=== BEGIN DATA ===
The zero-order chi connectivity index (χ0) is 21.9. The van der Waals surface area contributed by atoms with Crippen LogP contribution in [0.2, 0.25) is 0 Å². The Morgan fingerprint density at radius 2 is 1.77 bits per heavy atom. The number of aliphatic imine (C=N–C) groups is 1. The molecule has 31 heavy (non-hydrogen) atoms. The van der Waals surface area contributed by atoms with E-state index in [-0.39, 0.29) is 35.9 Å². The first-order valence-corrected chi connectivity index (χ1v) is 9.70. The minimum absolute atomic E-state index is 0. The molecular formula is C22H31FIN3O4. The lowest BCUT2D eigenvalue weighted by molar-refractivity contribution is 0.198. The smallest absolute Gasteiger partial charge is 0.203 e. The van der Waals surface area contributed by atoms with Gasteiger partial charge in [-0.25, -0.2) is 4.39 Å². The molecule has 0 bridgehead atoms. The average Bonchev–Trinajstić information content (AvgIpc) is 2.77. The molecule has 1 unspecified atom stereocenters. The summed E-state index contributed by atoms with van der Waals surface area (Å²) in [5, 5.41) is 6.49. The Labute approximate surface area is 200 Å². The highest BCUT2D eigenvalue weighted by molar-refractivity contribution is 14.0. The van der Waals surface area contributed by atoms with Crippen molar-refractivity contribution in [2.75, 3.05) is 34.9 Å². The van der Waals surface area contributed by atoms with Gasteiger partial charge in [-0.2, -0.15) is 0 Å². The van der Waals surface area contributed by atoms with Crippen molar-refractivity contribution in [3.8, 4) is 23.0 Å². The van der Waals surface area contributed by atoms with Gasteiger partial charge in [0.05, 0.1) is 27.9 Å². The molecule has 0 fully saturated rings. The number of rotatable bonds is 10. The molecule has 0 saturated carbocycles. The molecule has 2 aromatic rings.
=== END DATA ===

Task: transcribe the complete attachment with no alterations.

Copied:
The zero-order chi connectivity index (χ0) is 21.9. The van der Waals surface area contributed by atoms with Crippen LogP contribution in [0.2, 0.25) is 0 Å². The Morgan fingerprint density at radius 2 is 1.77 bits per heavy atom. The number of aliphatic imine (C=N–C) groups is 1. The molecule has 31 heavy (non-hydrogen) atoms. The van der Waals surface area contributed by atoms with E-state index in [-0.39, 0.29) is 35.9 Å². The first-order valence-corrected chi connectivity index (χ1v) is 9.70. The minimum absolute atomic E-state index is 0. The molecular formula is C22H31FIN3O4. The lowest BCUT2D eigenvalue weighted by molar-refractivity contribution is 0.198. The smallest absolute Gasteiger partial charge is 0.203 e. The van der Waals surface area contributed by atoms with Gasteiger partial charge in [-0.25, -0.2) is 4.39 Å². The molecule has 0 bridgehead atoms. The average Bonchev–Trinajstić information content (AvgIpc) is 2.77. The molecule has 1 unspecified atom stereocenters. The summed E-state index contributed by atoms with van der Waals surface area (Å²) in [5, 5.41) is 6.49. The Labute approximate surface area is 200 Å². The highest BCUT2D eigenvalue weighted by molar-refractivity contribution is 14.0. The van der Waals surface area contributed by atoms with Crippen molar-refractivity contribution in [2.75, 3.05) is 34.9 Å². The van der Waals surface area contributed by atoms with Gasteiger partial charge in [-0.2, -0.15) is 0 Å². The van der Waals surface area contributed by atoms with Crippen molar-refractivity contribution in [3.8, 4) is 23.0 Å². The van der Waals surface area contributed by atoms with Gasteiger partial charge in [0.05, 0.1) is 27.9 Å². The molecule has 0 fully saturated rings. The number of rotatable bonds is 10. The molecule has 0 saturated carbocycles. The molecule has 2 aromatic rings.